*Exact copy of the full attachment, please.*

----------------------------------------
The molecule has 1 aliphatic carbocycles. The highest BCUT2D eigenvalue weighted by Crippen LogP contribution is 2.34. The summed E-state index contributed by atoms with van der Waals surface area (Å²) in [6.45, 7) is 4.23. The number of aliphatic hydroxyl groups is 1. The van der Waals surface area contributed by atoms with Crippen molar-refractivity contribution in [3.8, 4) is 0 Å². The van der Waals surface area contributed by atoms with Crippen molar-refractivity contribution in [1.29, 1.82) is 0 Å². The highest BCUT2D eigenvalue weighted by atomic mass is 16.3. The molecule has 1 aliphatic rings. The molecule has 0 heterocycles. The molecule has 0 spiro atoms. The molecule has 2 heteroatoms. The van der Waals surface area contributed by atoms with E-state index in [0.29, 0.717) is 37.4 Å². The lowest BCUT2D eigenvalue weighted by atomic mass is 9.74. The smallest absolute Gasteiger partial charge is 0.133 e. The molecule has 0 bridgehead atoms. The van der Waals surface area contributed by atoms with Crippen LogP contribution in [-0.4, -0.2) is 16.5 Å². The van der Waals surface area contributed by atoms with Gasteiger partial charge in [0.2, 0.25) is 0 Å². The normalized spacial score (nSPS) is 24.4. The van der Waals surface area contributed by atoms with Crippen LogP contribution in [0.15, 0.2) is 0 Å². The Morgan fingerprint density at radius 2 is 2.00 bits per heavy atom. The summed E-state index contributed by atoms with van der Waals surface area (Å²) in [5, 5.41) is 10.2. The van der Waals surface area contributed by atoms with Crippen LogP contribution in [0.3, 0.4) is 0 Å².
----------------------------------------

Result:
The molecule has 1 aliphatic carbocycles. The highest BCUT2D eigenvalue weighted by Crippen LogP contribution is 2.34. The summed E-state index contributed by atoms with van der Waals surface area (Å²) in [6.45, 7) is 4.23. The number of aliphatic hydroxyl groups is 1. The van der Waals surface area contributed by atoms with Crippen molar-refractivity contribution in [3.8, 4) is 0 Å². The van der Waals surface area contributed by atoms with Crippen molar-refractivity contribution in [1.29, 1.82) is 0 Å². The highest BCUT2D eigenvalue weighted by atomic mass is 16.3. The molecule has 1 aliphatic rings. The molecule has 0 heterocycles. The molecule has 0 spiro atoms. The molecule has 2 heteroatoms. The van der Waals surface area contributed by atoms with E-state index in [0.29, 0.717) is 37.4 Å². The lowest BCUT2D eigenvalue weighted by atomic mass is 9.74. The smallest absolute Gasteiger partial charge is 0.133 e. The molecule has 0 bridgehead atoms. The van der Waals surface area contributed by atoms with Crippen LogP contribution in [-0.4, -0.2) is 16.5 Å². The van der Waals surface area contributed by atoms with Gasteiger partial charge in [0.2, 0.25) is 0 Å². The normalized spacial score (nSPS) is 24.4. The van der Waals surface area contributed by atoms with Crippen LogP contribution in [0.15, 0.2) is 0 Å². The Morgan fingerprint density at radius 2 is 2.00 bits per heavy atom. The summed E-state index contributed by atoms with van der Waals surface area (Å²) in [5, 5.41) is 10.2. The van der Waals surface area contributed by atoms with Crippen LogP contribution in [0.3, 0.4) is 0 Å².